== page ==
As Thailand 4.0 gathers pace and we are constantly seeing highly encouraging forecasts for the economy in the country for the future, Thai residents appear to be also benefiting from the moves towards innovation in manufacturing. But one industry where you perhaps would not expect the focus of technology to be necessarily placed is in the farming sector.
The Skills needed in farming in the 21st century
There is a often a tendency to think of the farmer as an individual who carries out the most basic tasks in order to ensure our food reaches our dining tables. However, over the last twenty years, especially in the west, science has turned the fundamentals of the agricultural and farming world upside down. Now this sector is all about using the correct substances to protect agricultural assets and harnessing methods and procedures to maximise cost-efficiency. In this way, the farmer is no longer just a labourer. The farmer needs to be a businessman with a fine understanding of current technologies. He or she needs to be able to seek out the most effective resources in order to create a constant supply of quality produce (that meet health and safety standards expected in the 21st century).
Education is needed across the country
This may seem quite a leap for many farmers in Thailand. It may need the construction of new and relevant educational systems which are also accessible to workers in the agricultural business. Farmers will need to understand the need for the new innovations and be motivated to taking them on board. It is also true to say that the skills, talent and experiences needed to hone a successful business are probably not the same as the practical attributes needed for running a farm. As well as motivation there must be the innate skills too.
The fundamentals of Smart Farming
The revolution is already underway. At the helm of Thailand’s Smart Farming policy is the agriculture and co-operatives minister general Chatchai SariKulya who has great hopes for the progress of the project. While he still accepts there is a great deal of work to be done, there is a strong focus on education. The current goal is to educate 182,000 farmers. The hope is that smart Farming will catch on as a trend as other farmers become aware of how the new innovations and knowledge is creating greater profits and a better quality of lifestyle. The ultimate aim for the government is a financial one. Chatchai said “If our smart farming policy achieves its goal, we should be able to help farmers out of the middle-income trap within the next two decades.”1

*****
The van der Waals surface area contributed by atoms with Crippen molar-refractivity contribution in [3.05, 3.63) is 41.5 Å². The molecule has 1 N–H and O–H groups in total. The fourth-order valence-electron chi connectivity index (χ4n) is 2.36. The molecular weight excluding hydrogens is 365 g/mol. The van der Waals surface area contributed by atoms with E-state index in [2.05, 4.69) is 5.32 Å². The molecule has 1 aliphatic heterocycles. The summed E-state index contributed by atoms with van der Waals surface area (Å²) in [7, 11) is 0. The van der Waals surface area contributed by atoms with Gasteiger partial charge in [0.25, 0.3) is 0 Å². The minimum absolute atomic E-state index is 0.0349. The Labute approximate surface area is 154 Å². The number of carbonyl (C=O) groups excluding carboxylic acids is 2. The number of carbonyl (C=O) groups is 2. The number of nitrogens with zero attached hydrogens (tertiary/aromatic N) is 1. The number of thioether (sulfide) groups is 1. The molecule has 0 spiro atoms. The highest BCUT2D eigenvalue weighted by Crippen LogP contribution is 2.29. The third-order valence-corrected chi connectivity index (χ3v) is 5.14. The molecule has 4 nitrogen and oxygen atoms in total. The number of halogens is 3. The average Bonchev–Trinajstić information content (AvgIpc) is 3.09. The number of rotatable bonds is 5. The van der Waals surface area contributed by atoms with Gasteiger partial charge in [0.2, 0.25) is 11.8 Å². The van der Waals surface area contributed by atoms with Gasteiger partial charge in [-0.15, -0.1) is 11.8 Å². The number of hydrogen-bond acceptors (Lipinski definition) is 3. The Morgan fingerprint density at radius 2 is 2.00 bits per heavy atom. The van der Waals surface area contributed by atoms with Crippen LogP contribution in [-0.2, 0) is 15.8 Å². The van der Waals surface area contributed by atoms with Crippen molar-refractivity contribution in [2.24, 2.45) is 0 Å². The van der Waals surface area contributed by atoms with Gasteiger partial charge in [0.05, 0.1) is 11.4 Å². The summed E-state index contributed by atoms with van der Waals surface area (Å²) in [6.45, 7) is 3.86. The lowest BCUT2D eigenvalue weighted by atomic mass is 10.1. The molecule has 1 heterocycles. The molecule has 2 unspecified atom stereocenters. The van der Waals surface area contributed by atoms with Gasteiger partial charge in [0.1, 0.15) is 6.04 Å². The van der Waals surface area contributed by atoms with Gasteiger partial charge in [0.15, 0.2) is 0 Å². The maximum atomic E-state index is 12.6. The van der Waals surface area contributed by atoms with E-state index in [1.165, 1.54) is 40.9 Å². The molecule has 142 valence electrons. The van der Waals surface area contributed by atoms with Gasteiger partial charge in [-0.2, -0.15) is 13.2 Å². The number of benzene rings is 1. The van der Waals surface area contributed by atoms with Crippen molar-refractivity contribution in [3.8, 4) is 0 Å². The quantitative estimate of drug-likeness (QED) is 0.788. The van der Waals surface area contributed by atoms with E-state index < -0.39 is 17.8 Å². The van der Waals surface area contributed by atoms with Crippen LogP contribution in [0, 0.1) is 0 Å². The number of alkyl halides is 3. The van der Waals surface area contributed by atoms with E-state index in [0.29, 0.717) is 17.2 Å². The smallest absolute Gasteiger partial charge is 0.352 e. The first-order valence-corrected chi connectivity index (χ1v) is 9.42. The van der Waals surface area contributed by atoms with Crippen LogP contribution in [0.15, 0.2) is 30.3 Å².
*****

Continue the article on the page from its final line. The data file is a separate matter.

Attracting young minds to the needs of the agricultural sector
There is a strong feeling that the role of “entrepreneurial farmer” or Smart Farmer will be especially interesting to the younger generation. It could well attract new innovative minds to the agricultural industry where before it may have been seen as a dead-end career. Young people who may have been brought up in a city environment and become familiar with IT tools could easily transfer their skills to the farming environment if they were also looking for a more rural setting. Also, younger generations could associate more with the agricultural industry by applying their technology and IT skills to the needs of the Smart farmer.
Dercharut Sukkumnoed, a lecturer at Kasetsart University welcomed the new Smart Farmer policy. He said “We need to spend money on the development of such apps so that farmers have solid information to plan with. When the country’s agricultural sector is strong, domestic consumption will be robust, sustaining the Thai economy.”
Thailand’s economy continues to grow
Thailand 4 has facilitated huge changes in industry across the whole of the country and, whereas at times results have been mixed, the overall picture looks highly encouraging. According to the Business Mirror , in the third quarter of 2017 the Thai economy grew faster than economists forecast. And the great news is that after years of lagging behind its neighbours, Thailand’s economy is finally catching up with the economic boom in Southeast Asia, fuelled mainly by a global trade recovery.
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